I heard this complaint several times during fieldwork: people ask me to be different from “the others” (i.e. other researchers) and to advertise the Kariobangi industrial cluster in a positive way. I never thought about it too much, but today I had a conversation during fieldwork that clarified the issue.

Basically, some entrepreneurs feel that researchers focus only on the challenges constraining growth in the local economy. Some talk about rampant poverty and its effects, others  about lack of human capital, non-compliance with government regulations, tax evasion, low product standards, low productivity, corruption, criminality, evil ethnic networks and what have you. On the other hand, entrepreneurs get cheered for their resilience and capacity to survive despite everything. So they become the highly romanticized ‘survival cluster’ which is loved in the field of development studies but rarely attracts new businesses to work or invest in the area.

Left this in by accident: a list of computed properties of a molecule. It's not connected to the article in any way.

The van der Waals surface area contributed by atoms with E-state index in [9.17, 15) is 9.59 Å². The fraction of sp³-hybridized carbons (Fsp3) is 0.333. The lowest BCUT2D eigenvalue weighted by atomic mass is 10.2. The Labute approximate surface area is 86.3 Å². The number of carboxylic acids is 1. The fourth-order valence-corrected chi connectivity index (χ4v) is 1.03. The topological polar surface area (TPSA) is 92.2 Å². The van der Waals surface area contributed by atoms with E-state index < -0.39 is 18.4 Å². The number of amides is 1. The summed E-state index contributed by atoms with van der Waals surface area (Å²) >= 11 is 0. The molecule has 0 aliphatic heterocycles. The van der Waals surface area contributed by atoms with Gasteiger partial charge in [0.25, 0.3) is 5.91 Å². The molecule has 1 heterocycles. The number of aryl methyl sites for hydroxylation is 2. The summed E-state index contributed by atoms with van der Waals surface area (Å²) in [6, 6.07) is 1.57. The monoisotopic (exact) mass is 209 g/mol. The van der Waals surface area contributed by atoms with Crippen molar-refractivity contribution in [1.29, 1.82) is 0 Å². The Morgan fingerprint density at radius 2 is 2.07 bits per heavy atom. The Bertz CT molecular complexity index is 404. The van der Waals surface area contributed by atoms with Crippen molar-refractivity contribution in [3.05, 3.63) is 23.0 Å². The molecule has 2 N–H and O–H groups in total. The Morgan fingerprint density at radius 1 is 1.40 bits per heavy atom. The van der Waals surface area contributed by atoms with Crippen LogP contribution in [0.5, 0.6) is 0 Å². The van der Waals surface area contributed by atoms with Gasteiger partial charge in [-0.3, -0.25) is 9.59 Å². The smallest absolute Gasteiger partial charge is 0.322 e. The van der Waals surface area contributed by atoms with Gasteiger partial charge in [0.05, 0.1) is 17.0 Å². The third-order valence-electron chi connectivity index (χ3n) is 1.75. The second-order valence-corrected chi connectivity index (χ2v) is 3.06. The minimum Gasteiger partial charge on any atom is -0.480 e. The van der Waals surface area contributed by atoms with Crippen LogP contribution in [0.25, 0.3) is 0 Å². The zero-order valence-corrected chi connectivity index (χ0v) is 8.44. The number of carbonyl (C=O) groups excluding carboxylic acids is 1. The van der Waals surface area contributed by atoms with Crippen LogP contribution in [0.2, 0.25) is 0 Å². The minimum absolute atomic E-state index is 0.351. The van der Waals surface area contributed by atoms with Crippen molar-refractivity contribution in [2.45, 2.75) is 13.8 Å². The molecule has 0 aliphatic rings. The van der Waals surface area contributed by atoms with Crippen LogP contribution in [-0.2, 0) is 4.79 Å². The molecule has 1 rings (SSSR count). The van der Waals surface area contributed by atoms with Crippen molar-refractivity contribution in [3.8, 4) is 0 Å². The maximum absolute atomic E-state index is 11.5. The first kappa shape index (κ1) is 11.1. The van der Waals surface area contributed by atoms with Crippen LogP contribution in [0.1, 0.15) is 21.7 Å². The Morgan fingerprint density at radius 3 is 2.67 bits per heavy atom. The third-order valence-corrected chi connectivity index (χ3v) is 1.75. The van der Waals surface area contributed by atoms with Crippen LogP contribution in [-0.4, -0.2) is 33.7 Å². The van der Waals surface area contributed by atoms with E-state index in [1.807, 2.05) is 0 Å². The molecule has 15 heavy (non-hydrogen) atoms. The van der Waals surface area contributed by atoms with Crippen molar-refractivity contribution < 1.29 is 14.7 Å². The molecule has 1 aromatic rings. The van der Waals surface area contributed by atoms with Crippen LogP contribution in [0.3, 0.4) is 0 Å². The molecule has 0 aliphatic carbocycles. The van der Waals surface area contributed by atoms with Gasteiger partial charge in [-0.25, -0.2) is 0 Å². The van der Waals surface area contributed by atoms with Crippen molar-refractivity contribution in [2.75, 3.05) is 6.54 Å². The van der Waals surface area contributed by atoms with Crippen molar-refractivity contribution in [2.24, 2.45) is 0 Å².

If the study is successful (according to the researchers’ standards) the situation gets worse. The effect is that the number of MA and PhD students in the cluster increases exponentially,  so entrepreneurs get to fill out a million other questionnaires and the cluster becomes a “hot topic” in development studies; and that’s usually bad news. Potential clients, investors or business partners are not only neglected in the process. They may even gradually shun away from the cluster: who wants to do business with someone known for poverty and low quality of their products?

This might be an unknown collateral damage of development studies: over the long term, being a “hot topic” is a form of negative branding for the cluster. The problem is even worse for an area like Kariobangi that it is considered relatively advanced in the local economy, but tends to be depicted in terms of informality and marginality in most academic studies.  This is definitely bad marketing for local businesses.

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